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A 2E26 Class A Single Ended Audio Amplifier

A C Wyatt BSc FIP3, The Valve Museum, May, 2020.
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The author was given a modulator from a Plessey PTR175 aircraft transceiver and asked if the 2E26 could be used as an audio amplifier.
The original modulator. The Power valves are 2E26 and CV3990.

The author had been building and testing amplifiers for the previous weeks and so it seemed natural to work on the 2E26 design. A youtube video demonstrated the use of the 2E26 as a guitar amplifier and employed a 5 kΩ output transformer. Left over from the experiments with simplex stereo was a Chinese output transformer of the correct characteristics.

The 6AT6/EBC90 double diode triode had been successfully used in the Neophyte Amplifier of 1969 as input voltage amplifier and the author used the design for the phase inverter in the simplex stereo experiments. Having purchased a number of these small valves, it was natural to use another. The 6AT6 can be regarded as close to half an ECC83 but much cheaper. The unused diodes were strapped to ground.

Top view of prototype.

The 2E26 data-sheet gives 200 Volts as the screen grid maximum and suggests that 160 Volts is appropriate. These characteristics remove the possibility of using the ultra-linear mode. The 6AT6 voltage amplifier works well at 160 Volts and thus a 160 Volt rail seemed a good idea - derived from a separate supply or a potential divider, or a Zener diode. Given that it was planned to use a regulated HT supply, the potential divider was the easy option - no 160 V Zenners in the 'Junk Box'.

The 2E26 as a Class A audio amplifier runs at 36 mA with a cathode bias of -14 Volts. A 400 Ω resistor (470 Ω power resistor shunted by 2.7 kΩ) bypassed by an electrolytic capacitor was selected. A 1,000 μF 25 Volt capacitor was to hand and so used.

The top caps of the 2E26 are of a greater diameter than the receiving types and having the ceramic insulated top cap connectors was be a distinct advantage.

Circuit diagram. R8 should be replaced by a 160 Volt Zenner diode. A 1 kΩ grid stopper is mounted close to the 2E26 control grid.

A quantity of double sided copper clad fibre-glass board had been in 'stock' for a couple of decades and an off-cut was in the workshop. This was easy to work and provides a suitable mechanical platform. The copper was not connected or used as an earth-plane. The black output transformer See Simplex Stereo Re-visited. was mounted plus valve-holders. The Octal base required a 25 mm diameter hole and the B7G holder a 15 mm hole.

The circuit was wired-up and two power supplies hooked-up. The connections were poor and the screen grid started to pass excessive current. At this point the 160 Volt potential divider was made using power resistors that were to hand. With power from a single supply the amplifier drew the expected currents and could be tested. An eight Ohm dummy load was used. The oscilloscope trace showed some distortion and this was investigated. With the 5 kΩ anode load and the inexpensive transformer the second harmonic was only 12 dB down on the fundamental - poor. Connecting the oscilloscope to both the dummy load and the valve anode was revealing. The anode waveform had the second harmonic at -30 dB and the output into the dummy load still had the second harmonic of the 1 kHz sine wave at -12 dB. Time to replace the transformer. Having a pair of VVT Transformers EL95 SE 3 Watt devices available made a simple choice. The transformer is rated for 24 mA anode current and the 2E26 was running at 36 mA so it was possible that the core would saturate. In the event the results were good.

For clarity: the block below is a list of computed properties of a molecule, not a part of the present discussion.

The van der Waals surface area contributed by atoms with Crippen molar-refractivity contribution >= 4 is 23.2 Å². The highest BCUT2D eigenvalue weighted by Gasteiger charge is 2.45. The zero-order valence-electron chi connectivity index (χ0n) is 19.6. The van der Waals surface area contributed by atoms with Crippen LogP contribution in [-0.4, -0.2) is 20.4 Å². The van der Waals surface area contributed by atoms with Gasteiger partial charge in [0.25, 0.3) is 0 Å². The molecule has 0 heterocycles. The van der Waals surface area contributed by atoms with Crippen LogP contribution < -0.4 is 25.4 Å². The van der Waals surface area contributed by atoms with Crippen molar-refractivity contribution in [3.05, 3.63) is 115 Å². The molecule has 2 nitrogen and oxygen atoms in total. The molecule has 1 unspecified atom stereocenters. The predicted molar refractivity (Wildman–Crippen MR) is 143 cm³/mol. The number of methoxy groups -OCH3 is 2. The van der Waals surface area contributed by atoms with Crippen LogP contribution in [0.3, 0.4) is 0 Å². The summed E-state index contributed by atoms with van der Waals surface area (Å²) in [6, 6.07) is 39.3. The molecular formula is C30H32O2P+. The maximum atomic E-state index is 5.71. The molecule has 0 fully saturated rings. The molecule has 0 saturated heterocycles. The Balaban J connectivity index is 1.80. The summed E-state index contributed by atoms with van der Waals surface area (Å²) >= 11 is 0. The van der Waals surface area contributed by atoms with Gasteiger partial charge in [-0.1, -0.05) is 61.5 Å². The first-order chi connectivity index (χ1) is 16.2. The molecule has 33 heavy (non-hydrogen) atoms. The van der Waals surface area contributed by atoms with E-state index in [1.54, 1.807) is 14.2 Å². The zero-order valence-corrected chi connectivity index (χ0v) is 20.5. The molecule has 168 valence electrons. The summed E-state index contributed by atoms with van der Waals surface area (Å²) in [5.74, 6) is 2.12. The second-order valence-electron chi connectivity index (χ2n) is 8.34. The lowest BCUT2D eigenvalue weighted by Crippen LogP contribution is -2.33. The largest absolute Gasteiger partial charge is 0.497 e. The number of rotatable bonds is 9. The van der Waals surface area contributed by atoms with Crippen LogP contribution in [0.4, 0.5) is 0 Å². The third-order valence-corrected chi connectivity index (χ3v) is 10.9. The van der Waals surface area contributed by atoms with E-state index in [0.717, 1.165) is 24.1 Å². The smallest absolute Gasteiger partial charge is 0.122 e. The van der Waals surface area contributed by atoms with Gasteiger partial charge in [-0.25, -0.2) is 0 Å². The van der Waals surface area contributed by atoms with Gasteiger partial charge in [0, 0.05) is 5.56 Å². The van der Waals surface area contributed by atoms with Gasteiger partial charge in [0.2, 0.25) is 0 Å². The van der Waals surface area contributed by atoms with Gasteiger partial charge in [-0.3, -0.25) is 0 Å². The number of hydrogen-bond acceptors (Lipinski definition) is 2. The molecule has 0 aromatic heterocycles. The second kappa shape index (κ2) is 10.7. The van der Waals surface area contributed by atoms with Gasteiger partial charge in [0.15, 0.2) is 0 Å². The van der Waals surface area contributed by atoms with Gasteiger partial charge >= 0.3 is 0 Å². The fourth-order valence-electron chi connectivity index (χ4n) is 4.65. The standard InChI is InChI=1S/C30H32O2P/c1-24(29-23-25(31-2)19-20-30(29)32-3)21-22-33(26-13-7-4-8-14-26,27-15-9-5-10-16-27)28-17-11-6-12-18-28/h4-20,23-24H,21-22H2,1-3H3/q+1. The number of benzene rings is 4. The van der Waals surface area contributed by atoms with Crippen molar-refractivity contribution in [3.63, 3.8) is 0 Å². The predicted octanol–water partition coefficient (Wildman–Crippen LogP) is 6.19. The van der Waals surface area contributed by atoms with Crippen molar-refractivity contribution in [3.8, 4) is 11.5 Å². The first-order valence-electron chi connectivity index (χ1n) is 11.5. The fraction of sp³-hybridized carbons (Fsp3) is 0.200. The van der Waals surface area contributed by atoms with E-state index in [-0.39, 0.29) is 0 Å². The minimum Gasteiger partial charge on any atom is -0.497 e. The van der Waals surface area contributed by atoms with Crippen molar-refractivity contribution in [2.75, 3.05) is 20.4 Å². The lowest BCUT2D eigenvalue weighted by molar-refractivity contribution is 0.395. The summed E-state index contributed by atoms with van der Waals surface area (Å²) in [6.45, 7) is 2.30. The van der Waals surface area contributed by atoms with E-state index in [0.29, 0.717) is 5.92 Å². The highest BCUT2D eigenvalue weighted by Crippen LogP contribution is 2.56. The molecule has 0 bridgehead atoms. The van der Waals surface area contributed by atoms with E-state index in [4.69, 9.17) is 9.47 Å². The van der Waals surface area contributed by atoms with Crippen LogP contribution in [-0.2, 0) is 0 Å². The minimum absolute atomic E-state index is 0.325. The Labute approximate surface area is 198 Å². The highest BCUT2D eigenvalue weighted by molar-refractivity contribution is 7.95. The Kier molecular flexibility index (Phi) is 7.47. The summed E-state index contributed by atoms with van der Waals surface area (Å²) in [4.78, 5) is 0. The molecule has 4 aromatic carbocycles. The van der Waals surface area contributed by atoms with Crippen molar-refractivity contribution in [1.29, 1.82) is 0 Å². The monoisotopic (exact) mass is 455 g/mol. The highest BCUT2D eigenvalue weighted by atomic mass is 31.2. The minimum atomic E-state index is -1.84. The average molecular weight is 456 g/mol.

The dummy load was replaced by a Mission bookshelf speaker and mono recordings played to get an idea of the quality. The reproduction was good with no issues over a couple of hours. The input had to be kept low as the amplifier was sensitive.

Time to measure the performance. The amplitude across the dummy load was increased until the waveform started to show obvious distortion. Using the FFT facility on the Tektronix 2012 'scope the THD was measured and the signal level adjusted to give a total harmonic distortion of 10%. The output was 3.65 Volts - under two Watts.

Next the negative feedback resistor of 2.7 kΩ was connected. An oscillation at 39 kHz was soon found. Layout changes did not cure the problem, and adding more resistance reduces the feedback effect too much. Frequency selective feedback was the next step. A 1 nF ceramic capacitor was tack soldered into circuit and immediately the supersonic oscillation ceased.

The amplifier with the feedback in place required four times the input amplitude to achieve maximum output - about the right level for line-out signals. The second harmonic of the 1 kHz input was now at -40 dB below the fundamental. Third harmonic at -32 dB and fourth harmonic at - 43 db. Giving a THD of 2.8% - very good. The power output at a range of frequencies was then recorded and plotted as shown below.

Performance curves. Black - no feedback, Orange - with feedback.

Reverting to the Mission speaker was a revelation. The sound was clear, full and most satisfying. The family standard listeners were recruited for a sound test and both agreed that the sound was a great improvement on the previous test. The increase in the bass response and a lack of colouration was observed.

Underside of prototype.

The 2E26 can be used to make a decent single ended audio amplifier. The output with feedback is a little over 1.5 Watts but in practice the volume obtained is more than adequate to fill a room 4 x 7 Metres.

List of components.
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